Local student wins C-SPAN contest


Local middle school student Benjamin Kurian has been selected as a first-place prize winner in C-SPAN’s national 2023 StudentCam competition and will receive a total of $3,500 for his “Losing a Generation” documentary on the national opioid crisis.

Benjamin, who is in the seventh grade at Olentangy Liberty Middle School, is one of just four first-place prize winners out of more than 1,500 entries. His documentary was also recognized as the fan favorite submission, earning him an additional $500 along with the $3,000 first-place prize money.

As part of the competition, which is now in its 19th year, students were asked to envision themselves in a position of power as newly elected members of Congress.

“As each participant considered which issue would be their first priority and why, they creatively wove detailed research with expert interviews and proposed actions to address their concerns,” said Director of C-SPAN Education Relations Craig McAndrew.

Benjamin said he was inspired to choose the opioid crisis by his mother, who works as a nurse practitioner in addiction medicine.

“As soon as I saw the prompt, I immediately thought to do that topic because it’s a really important issue,” Benjamin told The Gazette.

He estimated the entire process of preparing for, filming, and editing the six-minute documentary took upwards of five weeks. Benjamin began by researching the topic with the aid of his mother, who provided some documents to kickstart the project.

“From there, I started to form a script from authentic sources from the internet and journals,” Benjamin said. “After forming a script, I formed a storyboard, which would outline where I needed to do this and when I needed to say this and that, all that kind of stuff. After that, I reached out to community providers such as health care providers, public health officials, and first responders for interviews because that’s one of the things they recommended putting in the video. Not only does that add a layer of credibility but it answered a lot of the questions I had about the topic, which might not be able to be answered from an article or something like that.”

Among the people Benjamin interviewed for the documentary were Andrea Boxill, who serves as the administrator for Alcohol and Drug Services with Columbus Public Health, and Dr. Krisanna Deppen, who is the program director for the OhioHealth Grant Addiction Medicine Fellowship.

Once finished with the interview process, Benjamin advanced to adding his narration for the video, which was done at various locations around downtown Columbus and was filmed with the help of his father. The last step to completing the documentary involved editing the video, which he did entirely by himself over the span of a week. Benjamin said of the editing process, “I pulled a lot of all-nighters for that, but it was pretty worth it, I’d say.”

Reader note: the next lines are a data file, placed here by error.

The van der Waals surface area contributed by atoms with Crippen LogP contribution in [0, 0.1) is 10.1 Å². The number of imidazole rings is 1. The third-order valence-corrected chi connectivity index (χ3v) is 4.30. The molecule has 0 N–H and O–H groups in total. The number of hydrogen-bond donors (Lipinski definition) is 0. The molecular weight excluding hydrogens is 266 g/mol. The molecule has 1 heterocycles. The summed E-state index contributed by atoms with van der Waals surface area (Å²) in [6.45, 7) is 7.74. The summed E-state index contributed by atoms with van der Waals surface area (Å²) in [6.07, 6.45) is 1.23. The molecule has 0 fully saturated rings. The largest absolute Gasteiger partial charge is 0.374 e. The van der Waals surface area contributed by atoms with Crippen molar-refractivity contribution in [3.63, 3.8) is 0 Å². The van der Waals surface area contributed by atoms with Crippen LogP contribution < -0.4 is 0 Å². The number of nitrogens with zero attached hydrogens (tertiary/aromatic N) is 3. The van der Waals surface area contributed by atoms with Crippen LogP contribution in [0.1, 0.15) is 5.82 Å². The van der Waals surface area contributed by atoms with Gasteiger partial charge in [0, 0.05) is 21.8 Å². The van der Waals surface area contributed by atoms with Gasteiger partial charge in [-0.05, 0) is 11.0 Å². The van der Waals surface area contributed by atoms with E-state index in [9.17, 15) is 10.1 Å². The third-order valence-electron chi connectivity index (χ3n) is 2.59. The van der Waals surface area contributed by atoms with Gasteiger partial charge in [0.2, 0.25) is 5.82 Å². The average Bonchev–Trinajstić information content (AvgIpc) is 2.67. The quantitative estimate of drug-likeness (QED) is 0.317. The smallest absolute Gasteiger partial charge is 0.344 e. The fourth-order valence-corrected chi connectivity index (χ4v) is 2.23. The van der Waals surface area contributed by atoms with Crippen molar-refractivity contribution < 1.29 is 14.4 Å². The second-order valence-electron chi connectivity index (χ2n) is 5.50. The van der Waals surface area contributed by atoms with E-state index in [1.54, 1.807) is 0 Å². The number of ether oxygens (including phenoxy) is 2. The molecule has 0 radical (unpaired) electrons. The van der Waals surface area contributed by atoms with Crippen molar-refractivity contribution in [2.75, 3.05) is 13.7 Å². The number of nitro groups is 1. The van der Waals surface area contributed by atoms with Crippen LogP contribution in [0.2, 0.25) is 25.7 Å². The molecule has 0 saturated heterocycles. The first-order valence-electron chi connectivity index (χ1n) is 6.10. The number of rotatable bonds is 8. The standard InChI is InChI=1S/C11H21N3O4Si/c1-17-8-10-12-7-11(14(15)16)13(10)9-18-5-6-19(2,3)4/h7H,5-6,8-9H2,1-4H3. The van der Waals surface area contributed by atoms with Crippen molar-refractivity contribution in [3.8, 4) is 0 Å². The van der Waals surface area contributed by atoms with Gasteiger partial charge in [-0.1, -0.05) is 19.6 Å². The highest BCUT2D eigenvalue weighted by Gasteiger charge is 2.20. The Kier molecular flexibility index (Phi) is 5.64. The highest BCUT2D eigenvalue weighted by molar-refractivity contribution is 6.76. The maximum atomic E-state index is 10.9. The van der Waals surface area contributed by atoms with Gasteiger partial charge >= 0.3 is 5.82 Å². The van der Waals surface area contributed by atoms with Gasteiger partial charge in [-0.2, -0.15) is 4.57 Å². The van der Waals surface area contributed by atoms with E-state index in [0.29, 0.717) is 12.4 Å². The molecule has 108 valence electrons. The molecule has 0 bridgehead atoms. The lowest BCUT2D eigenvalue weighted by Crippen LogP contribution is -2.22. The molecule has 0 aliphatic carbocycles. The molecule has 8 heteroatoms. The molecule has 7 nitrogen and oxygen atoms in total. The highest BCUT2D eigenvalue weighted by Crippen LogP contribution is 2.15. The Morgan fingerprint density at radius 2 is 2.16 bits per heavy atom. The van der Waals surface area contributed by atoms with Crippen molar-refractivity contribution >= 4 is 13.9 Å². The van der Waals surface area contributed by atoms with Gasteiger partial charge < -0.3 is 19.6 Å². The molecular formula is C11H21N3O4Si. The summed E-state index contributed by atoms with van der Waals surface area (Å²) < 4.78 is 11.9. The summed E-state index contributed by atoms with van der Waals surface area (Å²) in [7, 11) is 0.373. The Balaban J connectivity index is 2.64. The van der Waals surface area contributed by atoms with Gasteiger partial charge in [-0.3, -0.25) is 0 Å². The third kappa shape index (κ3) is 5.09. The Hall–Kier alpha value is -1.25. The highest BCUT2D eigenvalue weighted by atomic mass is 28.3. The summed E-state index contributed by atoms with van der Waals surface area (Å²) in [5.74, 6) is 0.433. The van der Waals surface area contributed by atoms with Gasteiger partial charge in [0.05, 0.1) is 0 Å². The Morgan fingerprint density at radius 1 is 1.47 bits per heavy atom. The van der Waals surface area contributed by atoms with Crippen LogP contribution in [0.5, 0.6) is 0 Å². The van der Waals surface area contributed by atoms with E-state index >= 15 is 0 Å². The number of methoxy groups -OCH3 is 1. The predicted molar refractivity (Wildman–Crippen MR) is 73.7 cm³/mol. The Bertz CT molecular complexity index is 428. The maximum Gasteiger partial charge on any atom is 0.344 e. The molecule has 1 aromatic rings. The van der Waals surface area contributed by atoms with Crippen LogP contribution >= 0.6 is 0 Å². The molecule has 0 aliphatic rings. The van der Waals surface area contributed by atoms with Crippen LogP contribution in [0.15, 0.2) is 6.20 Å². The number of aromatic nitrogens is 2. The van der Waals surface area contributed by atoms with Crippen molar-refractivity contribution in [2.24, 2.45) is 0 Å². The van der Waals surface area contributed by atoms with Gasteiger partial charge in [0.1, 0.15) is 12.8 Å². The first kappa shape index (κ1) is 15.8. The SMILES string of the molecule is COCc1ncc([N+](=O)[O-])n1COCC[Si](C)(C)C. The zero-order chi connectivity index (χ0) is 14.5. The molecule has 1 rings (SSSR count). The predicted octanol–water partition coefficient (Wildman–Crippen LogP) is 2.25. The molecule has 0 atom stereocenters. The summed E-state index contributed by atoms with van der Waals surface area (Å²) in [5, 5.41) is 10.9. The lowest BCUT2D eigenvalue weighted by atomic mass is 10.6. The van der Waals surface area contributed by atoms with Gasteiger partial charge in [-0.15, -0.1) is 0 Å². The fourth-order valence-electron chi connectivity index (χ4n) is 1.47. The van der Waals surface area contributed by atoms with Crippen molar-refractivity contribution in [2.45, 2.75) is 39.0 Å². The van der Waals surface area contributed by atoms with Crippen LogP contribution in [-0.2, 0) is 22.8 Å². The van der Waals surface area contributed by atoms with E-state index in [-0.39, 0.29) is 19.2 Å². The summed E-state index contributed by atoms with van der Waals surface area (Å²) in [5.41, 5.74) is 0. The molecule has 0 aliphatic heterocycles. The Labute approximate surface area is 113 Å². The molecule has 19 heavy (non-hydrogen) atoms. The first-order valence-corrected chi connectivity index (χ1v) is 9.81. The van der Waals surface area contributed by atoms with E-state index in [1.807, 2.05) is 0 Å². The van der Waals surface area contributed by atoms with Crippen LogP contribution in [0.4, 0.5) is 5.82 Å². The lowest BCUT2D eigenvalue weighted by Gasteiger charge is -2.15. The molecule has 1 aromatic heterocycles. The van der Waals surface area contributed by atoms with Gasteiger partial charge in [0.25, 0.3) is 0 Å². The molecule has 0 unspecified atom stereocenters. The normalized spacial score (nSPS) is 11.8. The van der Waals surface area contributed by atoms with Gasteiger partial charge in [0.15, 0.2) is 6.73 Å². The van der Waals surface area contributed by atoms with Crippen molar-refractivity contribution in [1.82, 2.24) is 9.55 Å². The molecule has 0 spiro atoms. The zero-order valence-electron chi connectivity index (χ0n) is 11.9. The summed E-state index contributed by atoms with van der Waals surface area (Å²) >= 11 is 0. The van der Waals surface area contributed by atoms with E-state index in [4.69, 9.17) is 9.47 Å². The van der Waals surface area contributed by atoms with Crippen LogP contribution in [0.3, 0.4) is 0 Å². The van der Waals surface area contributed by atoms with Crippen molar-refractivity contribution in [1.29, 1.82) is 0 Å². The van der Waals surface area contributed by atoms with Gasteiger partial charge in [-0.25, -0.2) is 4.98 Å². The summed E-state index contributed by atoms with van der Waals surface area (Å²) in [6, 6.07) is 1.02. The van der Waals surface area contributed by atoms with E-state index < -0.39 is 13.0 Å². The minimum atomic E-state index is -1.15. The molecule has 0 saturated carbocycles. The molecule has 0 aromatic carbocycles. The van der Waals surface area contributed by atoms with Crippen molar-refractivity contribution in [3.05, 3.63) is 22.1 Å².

While Benjamin said the six-minute limit on the video was a challenge given the plethora of information he wanted to share with the audience, he was able to deliver what he believes is the most important detail when addressing the crisis; addiction is a disease that won’t be beaten without first erasing the stigmas that cloud people’s assessments of the issue.

“I think one thing I established throughout the video was that we should see addiction as a treatable disease rather than a moral failing or something someone is doing wrong,” Benjamin said. “And we should treat it as a disease like diabetes or anything like that.”

Once the documentary was finished and submitted, Benjamin felt he had a chance to place well in the competition given the amount of work he put into the video, his ability to convey the overall message, and the importance of the topic. Benjamin was informed on March 15, while in German class, he had received a first-place prize for the documentary after his friend pulled up the website to check the results. “I couldn’t scream but I silently cheered for myself, so that was way fun,” he said.

The documentary is set to air nationally on C-SPAN on Monday, April 17, at 6:50 a.m. and at later times throughout the day. As for the prize money, Benjamin said he plans to save it for college.

In the meantime, Benjamin said he’s already looking forward to the release of the prompt for next year’s competition, which he has every intention of entering. He will do so with a wealth of knowledge in hand as a result of this year’s experience, which has helped him to understand what needs to be prioritized when making a documentary.

“One thing I’ve really learned is that no matter how good your video editing skills are, what really matters is the content that’s there,” he said. “If people can understand it, it has a way better effect.”

The “Losing a Generation” documentary can also be viewed online by visiting www.studentcam.org.

Reach Dillon Davis at 740-413-0904. Follow him on Twitter @DillonDavis56.

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